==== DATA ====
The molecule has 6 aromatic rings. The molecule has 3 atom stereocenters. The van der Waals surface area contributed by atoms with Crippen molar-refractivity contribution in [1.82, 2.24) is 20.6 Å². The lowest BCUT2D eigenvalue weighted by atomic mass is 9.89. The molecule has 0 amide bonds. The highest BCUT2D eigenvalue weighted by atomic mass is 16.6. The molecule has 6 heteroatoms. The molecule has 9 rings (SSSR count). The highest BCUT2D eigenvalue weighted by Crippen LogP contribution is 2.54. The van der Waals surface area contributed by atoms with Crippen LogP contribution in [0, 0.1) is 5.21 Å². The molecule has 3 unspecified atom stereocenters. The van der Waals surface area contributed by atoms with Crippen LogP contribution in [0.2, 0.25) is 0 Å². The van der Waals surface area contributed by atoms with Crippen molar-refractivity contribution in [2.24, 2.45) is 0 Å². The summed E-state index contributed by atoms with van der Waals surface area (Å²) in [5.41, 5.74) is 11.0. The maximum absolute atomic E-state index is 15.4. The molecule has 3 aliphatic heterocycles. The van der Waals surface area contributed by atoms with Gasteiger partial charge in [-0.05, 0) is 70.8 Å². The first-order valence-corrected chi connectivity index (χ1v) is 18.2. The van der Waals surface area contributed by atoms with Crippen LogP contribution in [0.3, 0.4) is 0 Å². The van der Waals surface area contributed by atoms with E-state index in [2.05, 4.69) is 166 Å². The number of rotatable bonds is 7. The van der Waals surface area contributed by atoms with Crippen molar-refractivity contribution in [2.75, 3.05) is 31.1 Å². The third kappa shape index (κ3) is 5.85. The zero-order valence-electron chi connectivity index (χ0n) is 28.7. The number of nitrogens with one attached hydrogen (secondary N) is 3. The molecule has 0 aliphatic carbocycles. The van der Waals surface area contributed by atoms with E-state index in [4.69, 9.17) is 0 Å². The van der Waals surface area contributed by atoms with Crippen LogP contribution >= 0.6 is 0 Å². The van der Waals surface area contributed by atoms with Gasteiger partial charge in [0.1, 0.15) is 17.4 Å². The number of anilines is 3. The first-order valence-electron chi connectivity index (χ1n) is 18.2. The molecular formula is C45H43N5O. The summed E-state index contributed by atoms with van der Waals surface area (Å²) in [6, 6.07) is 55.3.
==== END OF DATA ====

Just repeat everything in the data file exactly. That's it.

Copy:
The molecule has 6 aromatic rings. The molecule has 3 atom stereocenters. The van der Waals surface area contributed by atoms with Crippen molar-refractivity contribution in [1.82, 2.24) is 20.6 Å². The lowest BCUT2D eigenvalue weighted by atomic mass is 9.89. The molecule has 0 amide bonds. The highest BCUT2D eigenvalue weighted by atomic mass is 16.6. The molecule has 6 heteroatoms. The molecule has 9 rings (SSSR count). The highest BCUT2D eigenvalue weighted by Crippen LogP contribution is 2.54. The van der Waals surface area contributed by atoms with Crippen LogP contribution in [0, 0.1) is 5.21 Å². The molecule has 3 unspecified atom stereocenters. The van der Waals surface area contributed by atoms with Crippen LogP contribution in [0.2, 0.25) is 0 Å². The van der Waals surface area contributed by atoms with Crippen molar-refractivity contribution in [2.24, 2.45) is 0 Å². The summed E-state index contributed by atoms with van der Waals surface area (Å²) in [5.41, 5.74) is 11.0. The maximum absolute atomic E-state index is 15.4. The molecule has 3 aliphatic heterocycles. The van der Waals surface area contributed by atoms with Gasteiger partial charge in [-0.05, 0) is 70.8 Å². The first-order valence-corrected chi connectivity index (χ1v) is 18.2. The van der Waals surface area contributed by atoms with Crippen LogP contribution in [0.3, 0.4) is 0 Å². The van der Waals surface area contributed by atoms with E-state index in [2.05, 4.69) is 166 Å². The number of rotatable bonds is 7. The van der Waals surface area contributed by atoms with Crippen molar-refractivity contribution in [2.75, 3.05) is 31.1 Å². The third kappa shape index (κ3) is 5.85. The zero-order valence-electron chi connectivity index (χ0n) is 28.7. The number of nitrogens with one attached hydrogen (secondary N) is 3. The molecule has 0 aliphatic carbocycles. The van der Waals surface area contributed by atoms with E-state index in [4.69, 9.17) is 0 Å². The van der Waals surface area contributed by atoms with Crippen LogP contribution >= 0.6 is 0 Å². The van der Waals surface area contributed by atoms with Gasteiger partial charge in [0.1, 0.15) is 17.4 Å². The number of anilines is 3. The first-order valence-electron chi connectivity index (χ1n) is 18.2. The molecular formula is C45H43N5O. The summed E-state index contributed by atoms with van der Waals surface area (Å²) in [6, 6.07) is 55.3.